Today, I want to share a story with you. I share it not for you to feel bad or demand apologies, but to educate and help raise awareness because, unfortunately, the following is an all too common occurrence for people living with a disability.
It starts with a family holiday. My wife, son and I were heading overseas for our first holiday in what felt like forever. Having recently started my own business, 30 Foot Drop, life had been hectic to say the least and I’d spend far more time away from my family than I would have liked nor expected. So of course we were excited to get away and spend some quality time together.
As a quadriplegic reliant on my wheelchair, there’s a lot that goes into planning a holiday. Not only research into the accessibility of your destination and chosen accommodation, but you also have to apply for permits to check-in any battery powered mobility equipment. If you don’t get your permit, you equipment doesn't get on the plane.
Everything was in order and we headed to the airport. However, like many families, while we were there we had the unfortunate event of having our flight cancelled last minute. A technical issue with the plane – no worries, I’d prefer to fly in a safe plane than at all.
We were given two options: get on another flight that was leaving 48 hours later (and took triple as long to get there!) or get our money back. With only seven days allocated for our holiday, we chose to go with the latter option and try our luck with another airline.
Again, when you’re travelling with a wheelchair, you can’t just pick up and get on the very next flight. There’s logistics to consider. Thankfully when we approached another airline with a later
flight that day, they were really accommodating and told us no problems. Sweet relief! We paid our fares in full and the
staff told us to return once check-in opened.
With two hours to go until our flight was to depart, my family and I arrived at check-in. We like to arrive with plenty of time because, again, logistics – it just takes a little longer to get everything in order. Here’s
where the story takes a turn...
There had been a change over in staff and the team who had been so helpful earlier were no where to be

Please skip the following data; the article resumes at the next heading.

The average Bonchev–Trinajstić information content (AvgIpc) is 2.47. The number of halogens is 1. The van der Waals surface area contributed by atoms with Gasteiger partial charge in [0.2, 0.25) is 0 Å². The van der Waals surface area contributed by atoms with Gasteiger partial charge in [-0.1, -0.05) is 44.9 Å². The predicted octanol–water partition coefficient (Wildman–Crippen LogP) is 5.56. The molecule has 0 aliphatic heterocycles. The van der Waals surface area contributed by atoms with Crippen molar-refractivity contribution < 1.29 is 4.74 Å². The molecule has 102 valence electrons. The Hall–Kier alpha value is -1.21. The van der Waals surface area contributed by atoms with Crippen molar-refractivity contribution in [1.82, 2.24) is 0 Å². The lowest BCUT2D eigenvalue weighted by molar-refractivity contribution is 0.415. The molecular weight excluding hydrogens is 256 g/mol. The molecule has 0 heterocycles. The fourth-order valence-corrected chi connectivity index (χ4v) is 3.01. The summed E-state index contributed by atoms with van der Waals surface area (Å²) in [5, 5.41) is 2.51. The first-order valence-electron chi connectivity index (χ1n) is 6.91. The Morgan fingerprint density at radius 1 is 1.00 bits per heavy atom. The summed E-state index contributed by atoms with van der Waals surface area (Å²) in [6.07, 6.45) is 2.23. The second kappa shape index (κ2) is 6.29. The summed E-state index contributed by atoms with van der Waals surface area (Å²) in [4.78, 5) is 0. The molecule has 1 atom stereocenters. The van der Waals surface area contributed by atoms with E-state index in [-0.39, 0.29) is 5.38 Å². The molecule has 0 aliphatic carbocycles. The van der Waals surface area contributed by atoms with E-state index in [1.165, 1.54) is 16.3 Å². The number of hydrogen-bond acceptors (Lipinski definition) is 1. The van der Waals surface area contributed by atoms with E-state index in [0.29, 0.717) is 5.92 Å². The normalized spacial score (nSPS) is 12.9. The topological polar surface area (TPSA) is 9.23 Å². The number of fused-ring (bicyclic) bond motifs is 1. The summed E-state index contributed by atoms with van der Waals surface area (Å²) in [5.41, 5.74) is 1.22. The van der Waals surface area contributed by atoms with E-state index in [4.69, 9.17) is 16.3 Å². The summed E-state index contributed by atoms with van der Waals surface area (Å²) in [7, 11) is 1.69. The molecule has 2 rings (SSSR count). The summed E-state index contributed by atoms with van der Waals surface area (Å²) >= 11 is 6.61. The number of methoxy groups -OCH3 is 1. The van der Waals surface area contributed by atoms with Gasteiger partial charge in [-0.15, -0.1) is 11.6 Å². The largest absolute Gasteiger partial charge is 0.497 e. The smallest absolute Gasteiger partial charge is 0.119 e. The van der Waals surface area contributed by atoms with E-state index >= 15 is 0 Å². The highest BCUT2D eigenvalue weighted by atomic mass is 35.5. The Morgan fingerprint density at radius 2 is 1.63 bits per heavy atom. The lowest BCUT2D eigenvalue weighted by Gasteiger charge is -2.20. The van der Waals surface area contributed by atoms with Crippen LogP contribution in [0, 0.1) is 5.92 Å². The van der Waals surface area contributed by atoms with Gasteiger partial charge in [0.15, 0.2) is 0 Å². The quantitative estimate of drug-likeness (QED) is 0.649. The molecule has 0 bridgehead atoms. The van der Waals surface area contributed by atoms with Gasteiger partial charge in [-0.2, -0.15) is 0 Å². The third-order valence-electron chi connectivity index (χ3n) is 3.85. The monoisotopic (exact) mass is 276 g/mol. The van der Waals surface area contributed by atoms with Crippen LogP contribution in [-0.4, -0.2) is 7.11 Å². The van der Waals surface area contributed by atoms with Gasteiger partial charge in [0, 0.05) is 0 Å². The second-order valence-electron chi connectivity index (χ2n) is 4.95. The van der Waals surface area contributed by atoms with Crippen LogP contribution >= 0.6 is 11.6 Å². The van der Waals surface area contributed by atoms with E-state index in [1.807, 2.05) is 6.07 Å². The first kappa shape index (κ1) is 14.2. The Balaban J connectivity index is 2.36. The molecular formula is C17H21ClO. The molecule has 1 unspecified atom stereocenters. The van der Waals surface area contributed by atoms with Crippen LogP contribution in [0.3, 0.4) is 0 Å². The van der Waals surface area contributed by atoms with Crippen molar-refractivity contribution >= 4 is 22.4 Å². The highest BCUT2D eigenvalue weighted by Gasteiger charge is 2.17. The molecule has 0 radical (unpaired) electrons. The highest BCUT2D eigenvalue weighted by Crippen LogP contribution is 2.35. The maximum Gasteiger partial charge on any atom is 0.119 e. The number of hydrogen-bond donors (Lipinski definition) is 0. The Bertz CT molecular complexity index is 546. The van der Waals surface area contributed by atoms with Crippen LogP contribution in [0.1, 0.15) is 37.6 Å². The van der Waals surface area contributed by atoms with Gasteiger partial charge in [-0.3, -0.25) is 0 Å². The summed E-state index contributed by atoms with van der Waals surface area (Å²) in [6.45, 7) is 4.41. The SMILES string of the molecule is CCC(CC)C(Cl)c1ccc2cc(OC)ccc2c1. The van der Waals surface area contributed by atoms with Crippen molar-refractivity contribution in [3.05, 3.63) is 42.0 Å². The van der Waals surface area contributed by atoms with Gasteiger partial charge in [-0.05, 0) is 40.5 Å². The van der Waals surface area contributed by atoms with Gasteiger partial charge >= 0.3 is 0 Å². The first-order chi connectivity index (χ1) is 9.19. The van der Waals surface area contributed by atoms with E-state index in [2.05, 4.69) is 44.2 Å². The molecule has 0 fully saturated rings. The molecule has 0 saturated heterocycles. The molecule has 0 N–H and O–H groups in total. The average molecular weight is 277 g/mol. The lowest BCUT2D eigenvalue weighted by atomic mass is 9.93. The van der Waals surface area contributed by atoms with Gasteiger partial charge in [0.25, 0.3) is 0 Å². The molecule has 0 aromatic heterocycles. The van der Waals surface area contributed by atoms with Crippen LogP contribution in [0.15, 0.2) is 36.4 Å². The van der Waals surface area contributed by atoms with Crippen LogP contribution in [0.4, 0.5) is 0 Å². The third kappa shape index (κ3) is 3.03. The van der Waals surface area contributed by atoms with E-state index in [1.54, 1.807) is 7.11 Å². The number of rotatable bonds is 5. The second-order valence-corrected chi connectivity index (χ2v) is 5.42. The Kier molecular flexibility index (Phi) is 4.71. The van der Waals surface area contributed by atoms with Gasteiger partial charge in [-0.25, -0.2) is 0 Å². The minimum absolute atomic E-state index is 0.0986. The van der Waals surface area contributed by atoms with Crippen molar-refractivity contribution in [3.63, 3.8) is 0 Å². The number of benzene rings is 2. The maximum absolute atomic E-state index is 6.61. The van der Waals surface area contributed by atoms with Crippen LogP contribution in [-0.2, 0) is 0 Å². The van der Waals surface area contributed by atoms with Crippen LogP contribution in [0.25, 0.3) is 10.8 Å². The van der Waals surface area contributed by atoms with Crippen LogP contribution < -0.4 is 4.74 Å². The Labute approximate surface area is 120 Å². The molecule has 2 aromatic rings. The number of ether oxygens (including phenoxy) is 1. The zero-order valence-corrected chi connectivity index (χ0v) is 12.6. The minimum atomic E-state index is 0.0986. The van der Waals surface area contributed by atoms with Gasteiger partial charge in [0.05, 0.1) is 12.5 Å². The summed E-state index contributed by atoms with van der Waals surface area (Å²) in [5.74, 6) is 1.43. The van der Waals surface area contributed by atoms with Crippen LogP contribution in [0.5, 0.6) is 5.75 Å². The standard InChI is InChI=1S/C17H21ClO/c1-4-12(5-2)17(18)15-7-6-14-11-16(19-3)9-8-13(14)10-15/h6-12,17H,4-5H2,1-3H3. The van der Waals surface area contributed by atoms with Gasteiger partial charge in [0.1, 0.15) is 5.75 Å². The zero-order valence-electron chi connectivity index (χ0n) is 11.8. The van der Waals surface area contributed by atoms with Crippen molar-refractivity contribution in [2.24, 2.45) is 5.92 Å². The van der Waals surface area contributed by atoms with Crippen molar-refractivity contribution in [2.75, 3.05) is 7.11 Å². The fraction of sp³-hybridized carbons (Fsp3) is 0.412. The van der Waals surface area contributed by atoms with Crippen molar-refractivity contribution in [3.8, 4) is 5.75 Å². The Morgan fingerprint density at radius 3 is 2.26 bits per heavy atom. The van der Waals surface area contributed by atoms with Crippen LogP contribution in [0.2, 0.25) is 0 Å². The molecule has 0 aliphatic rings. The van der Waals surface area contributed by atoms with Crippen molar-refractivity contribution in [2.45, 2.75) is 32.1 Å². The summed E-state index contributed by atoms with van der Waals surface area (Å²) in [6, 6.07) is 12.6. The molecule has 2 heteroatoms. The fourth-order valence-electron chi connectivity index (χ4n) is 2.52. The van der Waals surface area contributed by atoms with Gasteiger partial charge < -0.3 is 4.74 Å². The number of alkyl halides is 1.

seen. It’s fair to say the new staff on shift were less than accommodating. After initially discussing our situation, they asked us to wait to one side while they checked in customers waiting in line.
We waited for over an hour.
Eventually my wife (who had been the point of contact throughout the experience while I kept our son
distracted) asked what was happening. Again, staff were less than helpful. It was only when I came up to
the desk to see how things were progressing did they realise I wasn’t incapacitated – I could understand
what was happening, and I could definitely talk. What followed next was a swift discussion about civility
and what constitutes discrimination in Australia...
Finally, accepting our approved permit paperwork and checking in our luggage we were allowed to go through security. By this stage the plane had already begun boarding and our names were being called over the airport PA system.
We were the last people to board the plane, and it was a fair from pleasant experience having to be loaded into my seat in front of the other passengers, who I’m sure were feeling a mixture of annoyance about our lateness and embarrassment for me.
But what this experience taught me is that far too many people don’t know how to deal with a situation when presented to them. Obviously not all the airline staff were ignorant –as I mentioned, the earlier team were fantastic. What it does point out is inconsistency in training.
This is why I began 30 Foot Drop. You can’t blame people for their ignorance. What needs to happen is more access and inclusion training for all people, especially those working in customer-facing roles. By educating people and making them aware, you are providing them with the tools to use when confronted with this situation.
If this story has struck a cord, get in touch. I’m always happy to discuss how we can help educate communities so that this situation becomes less and less frequent.
And, as always, my golden rule is: Just Ask! If you’re not sure what people with a disability need, just ask us. We don’t bite, and generally it takes the guesswork out of what can feel like an awkward situation.